- Consulting the table of contents and index for piece titles, and the names of relevant people and places in the composer's life
- Looking closely at the sections of the biography that deal with a specific time frame of interest or when your piece was composed
- Don't forget to read up on the times in the composer's life preceding the composition of your piece - what were their influences? How did they come to write that specific work?
- Though the "analysis and appreciation" resources in the MT125 section focus on orchestral music, they may include write-ups of specific masterworks of interest to choral conductors!
- Our subscription to the A-R Music Anthology is more than just digital scores - this database includes a growing collection of critical commentaries and articles on genres, styles, and individual composers.
- For anyone working on Bach research:
- Andrew Parrott's The Essential Bach Choir is an excellent resource for learning about history and performance practice
- Alfred Dürr's The Cantatas of J.S. Bach: With their Librettos in German-English Parallel Text is the go-to resource for scholarly research on Bach's cantatas. This book breaks down the cantatas one by one, includes a translation, and historical context on the composition and performance practice.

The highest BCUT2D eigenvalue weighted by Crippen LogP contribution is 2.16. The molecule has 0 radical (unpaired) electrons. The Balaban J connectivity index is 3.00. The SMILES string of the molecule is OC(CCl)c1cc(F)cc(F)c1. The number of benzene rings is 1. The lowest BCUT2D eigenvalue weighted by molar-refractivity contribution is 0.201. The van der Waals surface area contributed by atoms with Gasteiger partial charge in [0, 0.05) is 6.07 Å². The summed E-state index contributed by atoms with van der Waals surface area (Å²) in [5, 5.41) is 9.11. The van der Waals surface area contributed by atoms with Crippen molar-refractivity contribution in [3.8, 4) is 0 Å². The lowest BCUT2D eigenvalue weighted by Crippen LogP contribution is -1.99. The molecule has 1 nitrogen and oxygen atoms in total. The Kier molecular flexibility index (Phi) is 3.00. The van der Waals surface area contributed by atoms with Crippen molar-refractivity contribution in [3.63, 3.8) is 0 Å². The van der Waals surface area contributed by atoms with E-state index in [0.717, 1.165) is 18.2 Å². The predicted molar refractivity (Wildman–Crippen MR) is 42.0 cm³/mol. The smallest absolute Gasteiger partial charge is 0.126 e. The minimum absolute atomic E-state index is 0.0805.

Some suggestions for conducting reception history research:
Historical newspapers and periodicals can be great ways to explore how a piece was disseminated and received. Concert announcements, performance reviews, record reviews, and even obituaries can provide insight into how contemporary audiences felt about the music they heard and the productions they saw. The University Libraries, the Performing Arts Archive, and the Immigration History Research Center Archive (all located on the Twin Cities campus), as well as digital and physical historical collections made available by other institutions can all be incredible resources to give your program note, term paper, or dissertation depth and richness.
The resources below are just a few suggestions; make an appointment to meet with Jessica to discuss your specific project, and we'll identify a curated group of resources that are right for you:
A few additional ideas:
Find a wider range of resources for reviews and more on the Find Newspapers and Magazine Articles page of the Music-Related databases page.
TIP: Exploring primary sources like letters, photographs, and other archival materials might give you more context for the information in concert and record reviews. Check out the resources linked from the Music-Related Databases Guide's Find Primary Sources page.